See the Magna Carta Trust for other activities: sign up for their newsletter here.

Introduction to campaigning workshop

The Sheila McKechnie Foundation runs one-day campaign workshops throughout the UK to equip people with the skills to bring about change at a local or national level, supported by the Tudor Trust.

The next ‘Introduction to Campaigning’ workshop is in London on Thursday 17th July, facilitated by Harmit Kambo. Participants will already be involved at a basic level or just about to get started – whether you are challenging local authority social care changes or protesting about climate change – if you want information and advice about the next steps, then this campaign workshop is for you.

To find out more visit or contact Harmit Kambo:  020 7697 4042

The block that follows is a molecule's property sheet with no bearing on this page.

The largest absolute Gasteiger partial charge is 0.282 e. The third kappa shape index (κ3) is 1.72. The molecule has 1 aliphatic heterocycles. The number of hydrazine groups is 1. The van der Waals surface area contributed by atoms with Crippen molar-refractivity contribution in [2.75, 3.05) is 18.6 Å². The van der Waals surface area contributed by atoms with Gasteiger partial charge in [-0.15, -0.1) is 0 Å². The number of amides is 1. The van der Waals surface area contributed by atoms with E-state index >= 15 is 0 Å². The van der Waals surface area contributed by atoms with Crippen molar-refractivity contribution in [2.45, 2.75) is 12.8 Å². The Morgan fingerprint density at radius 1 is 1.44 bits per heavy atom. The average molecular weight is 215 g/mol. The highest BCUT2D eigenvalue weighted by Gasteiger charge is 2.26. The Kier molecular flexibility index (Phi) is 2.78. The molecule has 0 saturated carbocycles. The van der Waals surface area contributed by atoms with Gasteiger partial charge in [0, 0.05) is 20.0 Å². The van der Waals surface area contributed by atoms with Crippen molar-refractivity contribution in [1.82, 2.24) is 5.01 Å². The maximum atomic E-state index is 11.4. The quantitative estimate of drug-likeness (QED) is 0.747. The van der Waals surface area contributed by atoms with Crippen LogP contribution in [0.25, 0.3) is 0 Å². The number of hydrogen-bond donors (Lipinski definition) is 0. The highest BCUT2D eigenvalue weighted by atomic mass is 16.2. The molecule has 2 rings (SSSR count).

What should the Big Lottery fund?

Do you think the Big Lottery Fund could do more to support people campaigning for change? What do you think of the Big Lottery Funds’ ideas?

This is a chance to help shape their plans for £4 billion from 2015 to 2021:

  1. Register on the Your Vision Our Voice website
  2. Read their ideas about what they could do
  3. Share your ideas about how the Fund can make the most difference for people in the UK

Comment on other ideas and add to the discussion.

Dream To Screen

If you’re aged 16-25 and have a big idea for a short film, you could win thousands of pounds worth of industry standard equipment, a £2000 production budget and support to make it. Submit an entry form and upload a short (90-second) pitch video on ‘Inspiration’ via before 16th June 2014. It would be good to see some films on the theme of democracy and politics. Supported by Jack Petchey Foundation.